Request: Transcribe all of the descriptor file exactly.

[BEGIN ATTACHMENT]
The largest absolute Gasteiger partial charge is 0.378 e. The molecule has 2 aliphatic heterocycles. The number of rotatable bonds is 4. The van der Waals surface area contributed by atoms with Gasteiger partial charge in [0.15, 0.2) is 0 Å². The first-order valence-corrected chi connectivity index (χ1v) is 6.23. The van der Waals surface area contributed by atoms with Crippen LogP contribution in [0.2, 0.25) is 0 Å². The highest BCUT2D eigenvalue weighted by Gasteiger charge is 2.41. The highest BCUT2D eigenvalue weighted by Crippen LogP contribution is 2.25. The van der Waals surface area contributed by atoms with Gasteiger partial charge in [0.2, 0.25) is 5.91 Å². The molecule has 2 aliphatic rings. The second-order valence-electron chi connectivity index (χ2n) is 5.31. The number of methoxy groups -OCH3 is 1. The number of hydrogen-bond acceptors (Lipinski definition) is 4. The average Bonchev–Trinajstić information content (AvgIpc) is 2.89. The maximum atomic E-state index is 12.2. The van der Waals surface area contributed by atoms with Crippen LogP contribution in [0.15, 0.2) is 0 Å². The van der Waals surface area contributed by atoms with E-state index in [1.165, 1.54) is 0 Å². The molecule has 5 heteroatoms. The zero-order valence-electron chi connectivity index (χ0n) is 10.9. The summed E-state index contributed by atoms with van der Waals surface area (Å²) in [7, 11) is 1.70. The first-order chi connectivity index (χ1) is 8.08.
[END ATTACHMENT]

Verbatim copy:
The largest absolute Gasteiger partial charge is 0.378 e. The molecule has 2 aliphatic heterocycles. The number of rotatable bonds is 4. The van der Waals surface area contributed by atoms with Gasteiger partial charge in [0.15, 0.2) is 0 Å². The first-order valence-corrected chi connectivity index (χ1v) is 6.23. The van der Waals surface area contributed by atoms with Crippen LogP contribution in [0.2, 0.25) is 0 Å². The highest BCUT2D eigenvalue weighted by Gasteiger charge is 2.41. The highest BCUT2D eigenvalue weighted by Crippen LogP contribution is 2.25. The van der Waals surface area contributed by atoms with Gasteiger partial charge in [0.2, 0.25) is 5.91 Å². The molecule has 2 aliphatic rings. The second-order valence-electron chi connectivity index (χ2n) is 5.31. The number of methoxy groups -OCH3 is 1. The number of hydrogen-bond acceptors (Lipinski definition) is 4. The average Bonchev–Trinajstić information content (AvgIpc) is 2.89. The maximum atomic E-state index is 12.2. The van der Waals surface area contributed by atoms with Crippen LogP contribution in [0.15, 0.2) is 0 Å². The van der Waals surface area contributed by atoms with E-state index in [1.165, 1.54) is 0 Å². The molecule has 5 heteroatoms. The zero-order valence-electron chi connectivity index (χ0n) is 10.9. The summed E-state index contributed by atoms with van der Waals surface area (Å²) in [7, 11) is 1.70. The first-order chi connectivity index (χ1) is 8.08.